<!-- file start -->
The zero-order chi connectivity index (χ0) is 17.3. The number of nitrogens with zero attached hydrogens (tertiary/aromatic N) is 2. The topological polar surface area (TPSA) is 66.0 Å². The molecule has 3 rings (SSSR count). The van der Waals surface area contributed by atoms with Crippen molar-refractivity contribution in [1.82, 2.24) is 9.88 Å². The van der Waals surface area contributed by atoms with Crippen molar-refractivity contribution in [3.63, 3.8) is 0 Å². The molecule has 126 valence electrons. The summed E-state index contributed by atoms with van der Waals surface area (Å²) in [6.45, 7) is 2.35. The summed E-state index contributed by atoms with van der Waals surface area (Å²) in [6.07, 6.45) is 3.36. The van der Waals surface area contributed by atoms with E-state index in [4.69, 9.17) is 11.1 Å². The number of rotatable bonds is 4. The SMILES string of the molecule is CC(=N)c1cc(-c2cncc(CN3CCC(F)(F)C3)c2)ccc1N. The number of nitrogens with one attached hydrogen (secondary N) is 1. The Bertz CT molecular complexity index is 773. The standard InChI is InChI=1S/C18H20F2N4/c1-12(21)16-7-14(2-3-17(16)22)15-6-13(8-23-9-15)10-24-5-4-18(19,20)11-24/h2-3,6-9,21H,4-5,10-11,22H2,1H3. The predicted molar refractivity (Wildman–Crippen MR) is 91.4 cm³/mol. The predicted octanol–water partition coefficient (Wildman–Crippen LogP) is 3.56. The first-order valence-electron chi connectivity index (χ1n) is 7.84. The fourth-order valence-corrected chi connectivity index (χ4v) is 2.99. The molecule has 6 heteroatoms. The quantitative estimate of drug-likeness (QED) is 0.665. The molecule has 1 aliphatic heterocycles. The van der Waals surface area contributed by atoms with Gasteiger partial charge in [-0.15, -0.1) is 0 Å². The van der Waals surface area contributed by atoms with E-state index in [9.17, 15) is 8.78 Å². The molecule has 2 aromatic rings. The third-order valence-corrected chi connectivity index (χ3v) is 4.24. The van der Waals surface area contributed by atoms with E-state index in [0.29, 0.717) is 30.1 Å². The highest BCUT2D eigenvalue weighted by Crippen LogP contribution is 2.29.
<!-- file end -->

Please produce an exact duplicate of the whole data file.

The zero-order chi connectivity index (χ0) is 17.3. The number of nitrogens with zero attached hydrogens (tertiary/aromatic N) is 2. The topological polar surface area (TPSA) is 66.0 Å². The molecule has 3 rings (SSSR count). The van der Waals surface area contributed by atoms with Crippen molar-refractivity contribution in [1.82, 2.24) is 9.88 Å². The van der Waals surface area contributed by atoms with Crippen molar-refractivity contribution in [3.63, 3.8) is 0 Å². The molecule has 126 valence electrons. The summed E-state index contributed by atoms with van der Waals surface area (Å²) in [6.45, 7) is 2.35. The summed E-state index contributed by atoms with van der Waals surface area (Å²) in [6.07, 6.45) is 3.36. The van der Waals surface area contributed by atoms with E-state index in [4.69, 9.17) is 11.1 Å². The number of rotatable bonds is 4. The SMILES string of the molecule is CC(=N)c1cc(-c2cncc(CN3CCC(F)(F)C3)c2)ccc1N. The number of nitrogens with one attached hydrogen (secondary N) is 1. The Bertz CT molecular complexity index is 773. The standard InChI is InChI=1S/C18H20F2N4/c1-12(21)16-7-14(2-3-17(16)22)15-6-13(8-23-9-15)10-24-5-4-18(19,20)11-24/h2-3,6-9,21H,4-5,10-11,22H2,1H3. The predicted molar refractivity (Wildman–Crippen MR) is 91.4 cm³/mol. The predicted octanol–water partition coefficient (Wildman–Crippen LogP) is 3.56. The first-order valence-electron chi connectivity index (χ1n) is 7.84. The fourth-order valence-corrected chi connectivity index (χ4v) is 2.99. The molecule has 6 heteroatoms. The quantitative estimate of drug-likeness (QED) is 0.665. The molecule has 1 aliphatic heterocycles. The van der Waals surface area contributed by atoms with Gasteiger partial charge in [-0.15, -0.1) is 0 Å². The van der Waals surface area contributed by atoms with E-state index in [9.17, 15) is 8.78 Å². The molecule has 2 aromatic rings. The third-order valence-corrected chi connectivity index (χ3v) is 4.24. The van der Waals surface area contributed by atoms with E-state index in [0.29, 0.717) is 30.1 Å². The highest BCUT2D eigenvalue weighted by Crippen LogP contribution is 2.29.